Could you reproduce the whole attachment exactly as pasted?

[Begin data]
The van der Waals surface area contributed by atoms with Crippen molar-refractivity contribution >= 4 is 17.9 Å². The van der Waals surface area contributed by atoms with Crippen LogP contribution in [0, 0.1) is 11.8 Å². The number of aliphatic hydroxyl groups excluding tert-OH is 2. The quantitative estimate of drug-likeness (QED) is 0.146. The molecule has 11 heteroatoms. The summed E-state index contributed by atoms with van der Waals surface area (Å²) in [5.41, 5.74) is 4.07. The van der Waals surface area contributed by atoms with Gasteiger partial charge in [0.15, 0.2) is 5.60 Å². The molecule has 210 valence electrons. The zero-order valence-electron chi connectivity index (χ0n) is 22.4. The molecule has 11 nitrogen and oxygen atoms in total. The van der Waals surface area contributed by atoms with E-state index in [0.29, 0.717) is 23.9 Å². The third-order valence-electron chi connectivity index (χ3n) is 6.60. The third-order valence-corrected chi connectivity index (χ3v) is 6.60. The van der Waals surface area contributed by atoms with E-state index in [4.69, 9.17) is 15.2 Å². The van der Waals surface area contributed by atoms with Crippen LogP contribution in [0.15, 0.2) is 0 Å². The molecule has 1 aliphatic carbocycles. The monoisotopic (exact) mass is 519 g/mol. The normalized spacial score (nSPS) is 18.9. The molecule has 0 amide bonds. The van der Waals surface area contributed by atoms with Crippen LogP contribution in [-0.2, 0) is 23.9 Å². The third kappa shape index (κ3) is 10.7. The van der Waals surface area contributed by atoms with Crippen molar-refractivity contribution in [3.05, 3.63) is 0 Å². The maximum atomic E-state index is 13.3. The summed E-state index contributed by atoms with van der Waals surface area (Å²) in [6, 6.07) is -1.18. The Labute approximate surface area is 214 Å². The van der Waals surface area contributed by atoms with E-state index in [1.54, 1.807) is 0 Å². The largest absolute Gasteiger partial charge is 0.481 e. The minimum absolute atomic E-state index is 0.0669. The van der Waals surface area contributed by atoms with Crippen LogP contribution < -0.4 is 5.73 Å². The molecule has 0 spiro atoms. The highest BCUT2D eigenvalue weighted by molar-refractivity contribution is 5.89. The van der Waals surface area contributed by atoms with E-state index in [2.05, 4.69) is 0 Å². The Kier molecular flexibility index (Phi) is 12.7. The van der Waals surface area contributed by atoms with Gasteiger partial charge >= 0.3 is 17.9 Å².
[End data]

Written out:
The van der Waals surface area contributed by atoms with Crippen molar-refractivity contribution >= 4 is 17.9 Å². The van der Waals surface area contributed by atoms with Crippen LogP contribution in [0, 0.1) is 11.8 Å². The number of aliphatic hydroxyl groups excluding tert-OH is 2. The quantitative estimate of drug-likeness (QED) is 0.146. The molecule has 11 heteroatoms. The summed E-state index contributed by atoms with van der Waals surface area (Å²) in [5.41, 5.74) is 4.07. The van der Waals surface area contributed by atoms with Gasteiger partial charge in [0.15, 0.2) is 5.60 Å². The molecule has 210 valence electrons. The zero-order valence-electron chi connectivity index (χ0n) is 22.4. The molecule has 11 nitrogen and oxygen atoms in total. The van der Waals surface area contributed by atoms with E-state index in [0.29, 0.717) is 23.9 Å². The third-order valence-electron chi connectivity index (χ3n) is 6.60. The third-order valence-corrected chi connectivity index (χ3v) is 6.60. The van der Waals surface area contributed by atoms with E-state index in [4.69, 9.17) is 15.2 Å². The van der Waals surface area contributed by atoms with Crippen LogP contribution in [0.15, 0.2) is 0 Å². The molecule has 1 aliphatic carbocycles. The monoisotopic (exact) mass is 519 g/mol. The normalized spacial score (nSPS) is 18.9. The molecule has 0 amide bonds. The van der Waals surface area contributed by atoms with Crippen LogP contribution in [-0.2, 0) is 23.9 Å². The third kappa shape index (κ3) is 10.7. The van der Waals surface area contributed by atoms with Crippen molar-refractivity contribution in [3.05, 3.63) is 0 Å². The maximum atomic E-state index is 13.3. The summed E-state index contributed by atoms with van der Waals surface area (Å²) in [6, 6.07) is -1.18. The Labute approximate surface area is 214 Å². The van der Waals surface area contributed by atoms with E-state index in [1.54, 1.807) is 0 Å². The largest absolute Gasteiger partial charge is 0.481 e. The minimum absolute atomic E-state index is 0.0669. The van der Waals surface area contributed by atoms with Crippen LogP contribution < -0.4 is 5.73 Å². The molecule has 0 spiro atoms. The highest BCUT2D eigenvalue weighted by molar-refractivity contribution is 5.89. The van der Waals surface area contributed by atoms with E-state index in [2.05, 4.69) is 0 Å². The Kier molecular flexibility index (Phi) is 12.7. The van der Waals surface area contributed by atoms with Gasteiger partial charge >= 0.3 is 17.9 Å².